I am currently building a Project Management Plan for a new project where members will come from different cultural background. I clearly identified that not all the project members will share proficiency in a common language (e.g. English).

Is there a project management approach which can efficiently take this limitation into consideration? Is it just a human resource management issue, or can we address this limitation within the project management practice?

How can our team overcome communication issues within the project when members are not sharing the same language?

  • Your question was also lightly edited to prevent it being closed as an opinion poll. "Best practices" questions are usually too broad or invite opinions; however, I think the question is now sufficiently targeted to be answerable.
    – Todd A. Jacobs
    Commented Oct 7, 2014 at 12:12

4 Answers 4


How big are groups of people in a specific language?

Agile Practices like scrum typically work around this kind of situation by creating smaller independent modules and sprints. You then form smaller groups of people who are comfortable with a specific language and ask them to work on individual sprints.

So a group of people who are confident with English can work on Module X where else a different team proficient in another language works on Module Y. Both these modules run their independent sprints.

Each team has their own scrum masters (basically a lead or senior developer within that team who knows some level of English can play this role).

Each team has their own daily scrums in the language of their choice. Other team members don’t have to be a part of that scrum since they have scrums in their own languages focused on their specific modules that they attend.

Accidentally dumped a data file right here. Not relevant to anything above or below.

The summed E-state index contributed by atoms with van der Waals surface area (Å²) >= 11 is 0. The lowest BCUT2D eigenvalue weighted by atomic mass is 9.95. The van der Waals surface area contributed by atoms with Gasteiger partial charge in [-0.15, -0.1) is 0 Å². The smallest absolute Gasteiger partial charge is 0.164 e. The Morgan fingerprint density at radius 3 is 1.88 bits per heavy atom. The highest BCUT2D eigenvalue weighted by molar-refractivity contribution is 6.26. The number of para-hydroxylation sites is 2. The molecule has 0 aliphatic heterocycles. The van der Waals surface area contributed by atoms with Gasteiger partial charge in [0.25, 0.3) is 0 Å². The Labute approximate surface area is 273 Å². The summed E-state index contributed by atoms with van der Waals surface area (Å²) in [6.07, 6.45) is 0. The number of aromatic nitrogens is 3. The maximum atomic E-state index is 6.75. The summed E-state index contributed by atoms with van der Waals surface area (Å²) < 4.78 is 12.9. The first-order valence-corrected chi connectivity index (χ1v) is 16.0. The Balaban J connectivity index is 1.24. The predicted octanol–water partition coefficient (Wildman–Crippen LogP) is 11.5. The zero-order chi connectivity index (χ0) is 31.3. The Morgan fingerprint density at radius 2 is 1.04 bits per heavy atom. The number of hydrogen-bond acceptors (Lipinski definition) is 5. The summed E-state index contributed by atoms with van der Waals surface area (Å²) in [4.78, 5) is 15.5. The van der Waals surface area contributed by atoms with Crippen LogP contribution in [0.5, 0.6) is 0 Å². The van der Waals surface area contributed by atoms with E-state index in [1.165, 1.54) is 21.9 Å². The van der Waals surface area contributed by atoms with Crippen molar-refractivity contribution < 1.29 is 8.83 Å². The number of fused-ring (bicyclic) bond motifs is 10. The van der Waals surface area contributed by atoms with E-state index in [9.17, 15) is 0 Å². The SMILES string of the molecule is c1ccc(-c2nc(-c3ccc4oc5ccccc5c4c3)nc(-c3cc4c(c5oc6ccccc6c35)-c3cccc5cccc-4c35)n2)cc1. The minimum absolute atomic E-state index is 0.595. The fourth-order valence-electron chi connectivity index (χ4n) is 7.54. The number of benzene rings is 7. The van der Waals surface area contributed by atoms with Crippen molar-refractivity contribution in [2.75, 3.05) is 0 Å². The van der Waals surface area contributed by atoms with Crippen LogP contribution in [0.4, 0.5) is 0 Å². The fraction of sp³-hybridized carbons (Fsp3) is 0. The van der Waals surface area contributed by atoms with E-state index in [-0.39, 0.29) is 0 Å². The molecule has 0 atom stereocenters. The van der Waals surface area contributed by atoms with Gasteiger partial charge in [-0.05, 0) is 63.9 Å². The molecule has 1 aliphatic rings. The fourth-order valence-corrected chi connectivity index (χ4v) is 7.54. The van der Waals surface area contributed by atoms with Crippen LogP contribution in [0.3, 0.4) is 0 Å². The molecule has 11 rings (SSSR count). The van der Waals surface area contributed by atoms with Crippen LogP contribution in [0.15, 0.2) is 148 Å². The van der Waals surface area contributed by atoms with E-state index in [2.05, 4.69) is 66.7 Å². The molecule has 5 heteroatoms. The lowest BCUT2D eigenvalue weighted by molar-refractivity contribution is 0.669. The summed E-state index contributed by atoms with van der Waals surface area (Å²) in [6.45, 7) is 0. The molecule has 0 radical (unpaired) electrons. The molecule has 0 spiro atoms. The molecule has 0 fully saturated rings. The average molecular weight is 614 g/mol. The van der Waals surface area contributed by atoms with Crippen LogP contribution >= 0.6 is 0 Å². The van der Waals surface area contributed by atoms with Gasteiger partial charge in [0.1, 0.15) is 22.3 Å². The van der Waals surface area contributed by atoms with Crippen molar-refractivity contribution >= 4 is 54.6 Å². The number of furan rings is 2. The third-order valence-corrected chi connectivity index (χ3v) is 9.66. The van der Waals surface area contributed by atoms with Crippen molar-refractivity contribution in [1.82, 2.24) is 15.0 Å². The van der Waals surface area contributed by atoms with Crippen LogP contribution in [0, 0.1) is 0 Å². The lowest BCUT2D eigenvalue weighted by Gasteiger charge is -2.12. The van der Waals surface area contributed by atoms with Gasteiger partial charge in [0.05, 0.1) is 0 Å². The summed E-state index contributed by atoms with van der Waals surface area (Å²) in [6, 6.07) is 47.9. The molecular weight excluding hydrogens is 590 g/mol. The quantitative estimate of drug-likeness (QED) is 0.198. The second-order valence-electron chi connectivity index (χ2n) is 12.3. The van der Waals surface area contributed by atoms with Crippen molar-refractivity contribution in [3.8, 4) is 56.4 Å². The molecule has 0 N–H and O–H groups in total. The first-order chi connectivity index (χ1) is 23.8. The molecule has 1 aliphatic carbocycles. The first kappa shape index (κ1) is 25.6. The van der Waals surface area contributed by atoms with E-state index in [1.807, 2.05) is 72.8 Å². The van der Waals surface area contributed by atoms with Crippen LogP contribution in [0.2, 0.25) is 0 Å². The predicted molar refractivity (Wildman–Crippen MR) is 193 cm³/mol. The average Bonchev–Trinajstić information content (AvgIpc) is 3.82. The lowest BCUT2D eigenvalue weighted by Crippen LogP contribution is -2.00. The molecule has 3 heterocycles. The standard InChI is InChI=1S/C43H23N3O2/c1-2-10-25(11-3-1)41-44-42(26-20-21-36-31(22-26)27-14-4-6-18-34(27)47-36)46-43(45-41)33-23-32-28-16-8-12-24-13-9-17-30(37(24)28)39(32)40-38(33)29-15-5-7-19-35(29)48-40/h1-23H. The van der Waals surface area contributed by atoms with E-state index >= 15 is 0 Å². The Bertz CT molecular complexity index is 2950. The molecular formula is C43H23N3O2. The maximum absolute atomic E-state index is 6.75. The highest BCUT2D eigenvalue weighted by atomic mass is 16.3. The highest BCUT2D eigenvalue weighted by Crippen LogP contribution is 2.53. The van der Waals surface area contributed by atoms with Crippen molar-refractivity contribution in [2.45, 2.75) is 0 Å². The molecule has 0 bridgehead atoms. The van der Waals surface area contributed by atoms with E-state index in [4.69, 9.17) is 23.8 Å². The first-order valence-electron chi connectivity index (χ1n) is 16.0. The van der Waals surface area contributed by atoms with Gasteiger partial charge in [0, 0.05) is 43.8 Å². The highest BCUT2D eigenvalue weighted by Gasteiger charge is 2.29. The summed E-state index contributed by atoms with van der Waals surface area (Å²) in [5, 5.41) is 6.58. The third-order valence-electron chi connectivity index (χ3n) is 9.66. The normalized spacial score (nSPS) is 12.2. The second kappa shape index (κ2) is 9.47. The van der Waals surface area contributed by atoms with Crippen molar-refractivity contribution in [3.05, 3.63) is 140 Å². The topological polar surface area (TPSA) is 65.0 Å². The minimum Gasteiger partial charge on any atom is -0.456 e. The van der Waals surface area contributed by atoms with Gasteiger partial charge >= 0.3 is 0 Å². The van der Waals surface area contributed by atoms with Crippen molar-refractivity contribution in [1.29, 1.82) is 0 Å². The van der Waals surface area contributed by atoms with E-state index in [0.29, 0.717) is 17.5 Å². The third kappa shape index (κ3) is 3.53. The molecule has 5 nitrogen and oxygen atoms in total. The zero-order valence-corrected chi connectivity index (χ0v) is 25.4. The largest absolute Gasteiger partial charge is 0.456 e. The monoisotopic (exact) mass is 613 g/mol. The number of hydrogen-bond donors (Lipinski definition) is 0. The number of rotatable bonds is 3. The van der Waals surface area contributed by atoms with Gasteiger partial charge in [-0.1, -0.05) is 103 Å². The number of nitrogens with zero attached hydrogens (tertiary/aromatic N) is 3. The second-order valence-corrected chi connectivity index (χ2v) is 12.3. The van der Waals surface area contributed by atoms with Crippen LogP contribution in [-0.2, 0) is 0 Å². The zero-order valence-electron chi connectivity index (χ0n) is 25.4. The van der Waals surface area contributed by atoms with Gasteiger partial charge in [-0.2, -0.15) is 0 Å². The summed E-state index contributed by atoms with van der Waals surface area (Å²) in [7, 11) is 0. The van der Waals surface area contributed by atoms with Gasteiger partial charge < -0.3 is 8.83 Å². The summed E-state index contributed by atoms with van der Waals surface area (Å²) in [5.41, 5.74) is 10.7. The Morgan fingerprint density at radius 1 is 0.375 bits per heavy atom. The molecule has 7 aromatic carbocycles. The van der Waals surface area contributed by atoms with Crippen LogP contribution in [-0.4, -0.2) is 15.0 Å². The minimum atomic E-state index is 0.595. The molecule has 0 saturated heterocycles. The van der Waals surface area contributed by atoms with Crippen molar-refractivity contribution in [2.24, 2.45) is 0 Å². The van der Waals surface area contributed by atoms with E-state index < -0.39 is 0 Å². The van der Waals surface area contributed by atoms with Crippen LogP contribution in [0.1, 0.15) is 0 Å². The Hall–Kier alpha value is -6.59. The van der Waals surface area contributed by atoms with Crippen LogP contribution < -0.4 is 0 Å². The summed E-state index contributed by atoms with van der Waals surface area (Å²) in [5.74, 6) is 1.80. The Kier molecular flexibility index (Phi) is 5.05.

At the end of the day you have a “Scrum of Scrums” – a quick five minute stand up call where these scrum masters / team leads / senior developers (or what ever it is that you want to call them) show up and instead of answering scrum questions like “What did I work on, What am I going to working on tomorrow, and is there something I need from the team?”, answers questions like, “What did we (as in me and my team) work on today, what will we be working on tomorrow and is there something we need from the team?”.

Put simply the local lead, becomes your default interpreter for the rest of the team. This lets these teams work autonomously without a lot of Micromanagement from your side and will also eliminate a lot of friction resulting out of cultural differences. Usually works really well if you have two to three members in each language – which is a perfect size to make pizza teams that can deliver small sprints autonomously.

The leads coming together daily will also ensure that there are no issues with integration. Besides you can use continuous integration to ensure that what each team is building fits in the larger image. Standard XP practices will help you with that.



Communications planning is an essential part of the project initiation process, and some methodologies (e.g. PRINCE2) include it as a formal documentation process for that phase. The specifics of your plan, as well as the pros and cons of any given control, are very situational. Specifics can't be effectively addressed outside the context of your organization or your project.

Address Communications Within a Project Plan

As a process question, there are certainly steps that should be taken as part of the overall project planning and management process. Regardless of the project management framework, the following list identifies basic steps you can apply to your project.